Love and Marriage
Thea Marshall explores love, marriage, wealth and power back in the early days of the Northern Neck's gentry when marrying for love was a luxury that only the poor could afford.
How do I love thee? Oh, let me count the ways.
Well, there's the phone and Twitter and Facebook and texting...oh, and there's always cars, planes, trains and we can't forget E-harmony and the like. There are almost limitless ways to reach out and love somebody. How in the world did young folks manage to find love or simply meet a member of the opposite sex back when our nation was as young as they?
Well, forget love if you are young and a member of the gentry, at least for the first 150 years of this country's existence. Little mattered more to the wealthy planters than becoming wealthier, more powerful and the best way was to have their offspring marry well, very well, and most did, the Lees, the Carters, the Tayloes, Fitzhughs, the Randolphs, the Washingtons, Balls and scores and scores of other Northern Neck first families arranged the marriages of their sons and daughters to the heirs of other Northern Neck dynasties.
There were opportunities for the young ladies and gentlemen to get together; most particularly, the non-stop balls and dances that the young heirs and heiresses attended. Dancing seemed to have been an afterthought; flaming flirtations and more were the primary activity, the "and more" reflects the rather high number of large, with-child brides back then.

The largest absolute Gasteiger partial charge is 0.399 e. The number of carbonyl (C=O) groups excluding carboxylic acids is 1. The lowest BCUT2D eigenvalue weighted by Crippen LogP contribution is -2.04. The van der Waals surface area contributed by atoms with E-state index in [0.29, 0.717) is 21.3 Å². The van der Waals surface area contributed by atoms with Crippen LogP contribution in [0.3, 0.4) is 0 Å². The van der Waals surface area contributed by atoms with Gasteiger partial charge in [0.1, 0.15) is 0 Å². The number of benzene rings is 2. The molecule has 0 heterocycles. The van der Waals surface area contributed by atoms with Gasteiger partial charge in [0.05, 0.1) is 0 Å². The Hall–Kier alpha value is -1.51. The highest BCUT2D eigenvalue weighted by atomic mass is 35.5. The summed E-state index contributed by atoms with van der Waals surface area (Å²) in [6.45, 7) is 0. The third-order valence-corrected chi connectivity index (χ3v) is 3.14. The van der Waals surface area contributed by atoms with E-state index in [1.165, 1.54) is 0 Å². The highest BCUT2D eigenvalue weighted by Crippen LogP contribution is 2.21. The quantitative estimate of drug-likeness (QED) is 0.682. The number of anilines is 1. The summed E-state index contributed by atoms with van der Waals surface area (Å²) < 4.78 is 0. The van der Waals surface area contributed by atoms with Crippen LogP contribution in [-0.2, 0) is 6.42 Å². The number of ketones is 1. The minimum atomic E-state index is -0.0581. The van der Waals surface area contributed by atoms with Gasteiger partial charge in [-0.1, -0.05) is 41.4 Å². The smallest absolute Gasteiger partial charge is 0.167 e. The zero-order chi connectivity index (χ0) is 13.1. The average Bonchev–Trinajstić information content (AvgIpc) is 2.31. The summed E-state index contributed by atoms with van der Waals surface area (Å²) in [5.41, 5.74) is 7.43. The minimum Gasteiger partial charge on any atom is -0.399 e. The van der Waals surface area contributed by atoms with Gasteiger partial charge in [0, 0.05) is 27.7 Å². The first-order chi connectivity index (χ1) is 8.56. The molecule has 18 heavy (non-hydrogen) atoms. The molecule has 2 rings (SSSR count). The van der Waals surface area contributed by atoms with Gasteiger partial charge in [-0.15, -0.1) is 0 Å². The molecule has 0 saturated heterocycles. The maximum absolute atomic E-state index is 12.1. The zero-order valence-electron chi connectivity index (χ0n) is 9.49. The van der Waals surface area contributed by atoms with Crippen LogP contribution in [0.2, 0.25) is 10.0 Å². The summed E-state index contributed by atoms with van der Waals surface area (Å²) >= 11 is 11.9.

Of course, there were far more folks on the middle and lower ranges of the social spectrum; indentured servants and newly-arrived immigrants may have had better luck at marrying for love. For those folks, social class was somewhat irrelevant, since they could only marry up. So, sitting around a table negotiating dowry and such didn't stand in the way of wedding for love.
So did they? Well, they certainly married out of need, usually not wealthy enough for servant or slave, a woman needed a man to provide for her and the expected children; a man needed a wife to care for those children and their home, and they both needed children for an unpaid work force to tend their land.
Frequently, their marriage was quick and easy, using a custom they brought from England. This from historian Andrew Gardner, quote, "You joined hands, and well, you declared that you took each other to be a lawfully wedded spouse and live together; henceforth, you are man and wife."
Ironically, whether married for love or money, their lives together were not long-lasting, not because of disaffection but multiple childbirths. It wasn't unusual to give birth ten or more times, resulting in stunning numbers of women dying in childbirth, resulting in a stunning number of men remarrying multiple times to wives who could have more children.
So, was the nature of love, money and marriage without much romance a good thing? Well, are twittering and texting and E-harmonizing the newest version of romance? Perhaps we'll have to wait for the poets to give us the answers.
This is Thea Marshall.